Academic journal article Journal on Ethnopolitics and Minority Issues in Europe : JEMIE

Transborder Kin-Minority as Symbolic Resource in Hungary

Academic journal article Journal on Ethnopolitics and Minority Issues in Europe : JEMIE

Transborder Kin-Minority as Symbolic Resource in Hungary

Article excerpt

1. Diaspora and transnationalism: a comparative sketch

In the past decades, transnationalism and diasporas have become a major research field in social sciences (Agunias, 2009; Basch et al., 1994; Bauböck, 2010; Erdal and Oeppen, 2013; Esman, 2009; Faist and Kivisto, 2007; Faist et al., 2010; Faist, 1999; Faist et al., 2011; Øestergaard-Nielsen, 2003; Østergaard-Nielsen, 2003; Quayson and Daswani, 2013; Sheffer, 2006; Smith, 2010). The phenomena themselves, however, are not new. Transnationalism, defined broadly as ties linking people across borders of states, predates the emergence of modern nation states (Cohen, 1999; Vertovec, 1999). The dispersion of ethnic and religious groups was common well before modern times. Mass population movement was a common result of wars and conquests, demographic and economic changes before the emergence of Westphalian nation states. Well before modern transportation and telecommunication tools, the transfer of goods and knowledge was carried out by mainly by migration which had a huge impact on ancient empires (Koslowski, 2002). There are, however, important systemic differences between past and contemporary transnational networks and engagement. While dispersed ethnic and religious groups often maintained and reproduced their cultural customs and identification with their homelands often before the modern era, contemporary diasporas can become virtual members of their homeland societies through the use of modern telecommunication technologies. Satellite television and the internet rendered geographical distance less relevant and made it possible for expatriates and diaspora groups to overcome physical distance and actively participate in the social life of their homelands (Basch et al., 1994). In contrast with older forms of migrant crossborder activities, contemporary transnationalism implies "regular and sustained social contacts over time across national borders" (Portes et al., 1999, p. 219). Frequent interaction through modern means of communication establishes a qualitatively different transnational experience, since it makes it possible to maintain active presence in homeland public spheres.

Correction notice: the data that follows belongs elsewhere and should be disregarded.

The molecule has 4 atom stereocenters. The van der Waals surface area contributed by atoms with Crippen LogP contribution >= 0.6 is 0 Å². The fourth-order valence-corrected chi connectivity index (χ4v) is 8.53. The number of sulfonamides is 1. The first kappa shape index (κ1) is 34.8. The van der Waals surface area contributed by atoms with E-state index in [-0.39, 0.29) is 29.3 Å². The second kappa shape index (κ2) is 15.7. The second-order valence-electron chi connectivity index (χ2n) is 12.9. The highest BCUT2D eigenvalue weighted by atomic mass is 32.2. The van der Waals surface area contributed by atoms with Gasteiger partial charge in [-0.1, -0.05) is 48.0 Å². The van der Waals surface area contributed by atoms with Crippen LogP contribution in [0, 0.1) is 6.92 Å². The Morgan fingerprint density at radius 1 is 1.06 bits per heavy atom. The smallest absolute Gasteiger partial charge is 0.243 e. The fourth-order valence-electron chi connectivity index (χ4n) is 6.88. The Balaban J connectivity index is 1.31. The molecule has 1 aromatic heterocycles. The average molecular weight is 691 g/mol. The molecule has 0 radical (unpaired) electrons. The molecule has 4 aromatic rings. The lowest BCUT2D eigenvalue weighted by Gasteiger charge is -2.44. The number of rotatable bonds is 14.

Transnational participation impacts not only the sense of belonging and identification, but also transnational political and economic participation. As diasporas and expatriates became constantly connected to their homelands, they could easily utilize their dual, inbetween status and start lucrative business projects. "Middleman diasporas" (Cohen, 1997; Esman, 2009) have been active in two directions. On the one hand, they have been importing goods and ideas from their homelands as well as acting as magnets for chain migration. Overseas diasporas have also been active in the reverse direction. Through investment, remittances and the import of knowledge, they have become important economic actors in their homelands. In some cases, they demanded political rights so that they can as stakeholders and influence decisions (Bauböck, 2007, 2003). The increasing volume of grassroots transnational engagement has incentivized governments to intervene in order to regulate and further mobilize diasporas (Portes, 1999). In contrast with migration and transnational engagement, institutionalized diaspora politics is a relatively new phenomenon. With the increase in the volume of migration and the parallel growth of transnational networks, governments became interested in diaspora institution building. Since the 1980s there has been a significant growth in the number of diaspora institutions, and today more than half of all states are estimated to have set up some formal institutional arrangements to include expatriates and diasporas (Gamlen et al., 2013).

In many cases, governments realized that expatriates could be used for lobbying purposes in geostrategically important developed countries. In order to facilitate lobbying, governments tried to organize diasporas and strengthen their ties with their homeland governments so as to make lobbying more effective. …

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